Sydney and Melbourne Gotcha Fresh Tea operations manager Terry Kong says toppings – especially black pearls – are so popular that some customers order just them alone. "They spend $8 to get all the toppings in the cup without any drink."

Co-founder of Tea-Ser Yujie Xu says the business realised there was a strong local market in Victoria's suburbs.

Maxine Rae with a dessert smorgasbord of various bobas.
Maxine Rae with a dessert smorgasbord of various bobas. Photo: Eddie Jim

"Everyone is getting into it," Xu says. "We have some stores in outer suburbs, such as Sunbury, and they're all doing extremely well even though there's no Asian customers."

Sydney-based Cha Bar founder Jackie Lee notes there has also been a trend towards customers being more health-focused.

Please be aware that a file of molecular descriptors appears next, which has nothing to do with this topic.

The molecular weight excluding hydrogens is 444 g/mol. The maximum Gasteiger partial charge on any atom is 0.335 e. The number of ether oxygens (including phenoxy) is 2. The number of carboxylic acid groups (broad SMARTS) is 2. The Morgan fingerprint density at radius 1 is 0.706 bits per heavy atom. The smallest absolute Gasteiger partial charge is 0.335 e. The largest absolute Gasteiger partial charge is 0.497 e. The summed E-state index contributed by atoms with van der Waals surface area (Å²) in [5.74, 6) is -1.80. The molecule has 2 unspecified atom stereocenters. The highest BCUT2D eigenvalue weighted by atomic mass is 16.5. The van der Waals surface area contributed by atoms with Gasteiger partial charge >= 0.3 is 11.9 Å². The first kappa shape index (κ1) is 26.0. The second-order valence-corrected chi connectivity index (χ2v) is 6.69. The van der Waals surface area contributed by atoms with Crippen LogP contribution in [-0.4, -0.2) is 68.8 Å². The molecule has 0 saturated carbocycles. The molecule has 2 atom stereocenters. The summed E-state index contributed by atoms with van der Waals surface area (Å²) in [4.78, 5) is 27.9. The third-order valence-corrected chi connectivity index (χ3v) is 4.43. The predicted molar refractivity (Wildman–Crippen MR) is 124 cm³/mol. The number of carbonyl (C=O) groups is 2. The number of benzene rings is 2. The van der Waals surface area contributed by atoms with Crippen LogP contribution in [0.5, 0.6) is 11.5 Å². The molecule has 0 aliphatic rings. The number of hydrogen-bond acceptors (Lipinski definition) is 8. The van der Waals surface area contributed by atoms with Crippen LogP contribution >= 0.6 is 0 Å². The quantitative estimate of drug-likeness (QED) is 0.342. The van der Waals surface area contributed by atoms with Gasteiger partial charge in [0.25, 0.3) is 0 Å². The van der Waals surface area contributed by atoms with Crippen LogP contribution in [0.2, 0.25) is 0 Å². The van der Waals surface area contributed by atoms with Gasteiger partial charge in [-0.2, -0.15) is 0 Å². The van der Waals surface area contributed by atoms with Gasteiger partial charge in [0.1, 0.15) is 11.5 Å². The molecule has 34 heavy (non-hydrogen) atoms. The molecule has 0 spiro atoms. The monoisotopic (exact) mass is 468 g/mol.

"I think people are just starting to really realise what goes into bubble tea," she says. "A lot of people who drink bubble tea two or three times a day don't want to be drinking something sugar-laden."

Adrian Widjonarko says he consumes between three to six bubble teas a week.
Adrian Widjonarko says he consumes between three to six bubble teas a week. Photo: Janie Barrett

As a result, Lee's store focuses on using ingredients including matcha, collagen and aloe vera, which Lee says appeal to older customers such as parents who tag along to the store with their children.

"Tea is a really good way to get health benefits including antioxidants," she says.

Melbourne resident and law student Maxine Rae says she's drunk a bubble tea every day since first trying it in high school. 

"Bubble tea is my coffee," she says. "The sensation of having something sweet to chew is really nice and kind of addictive."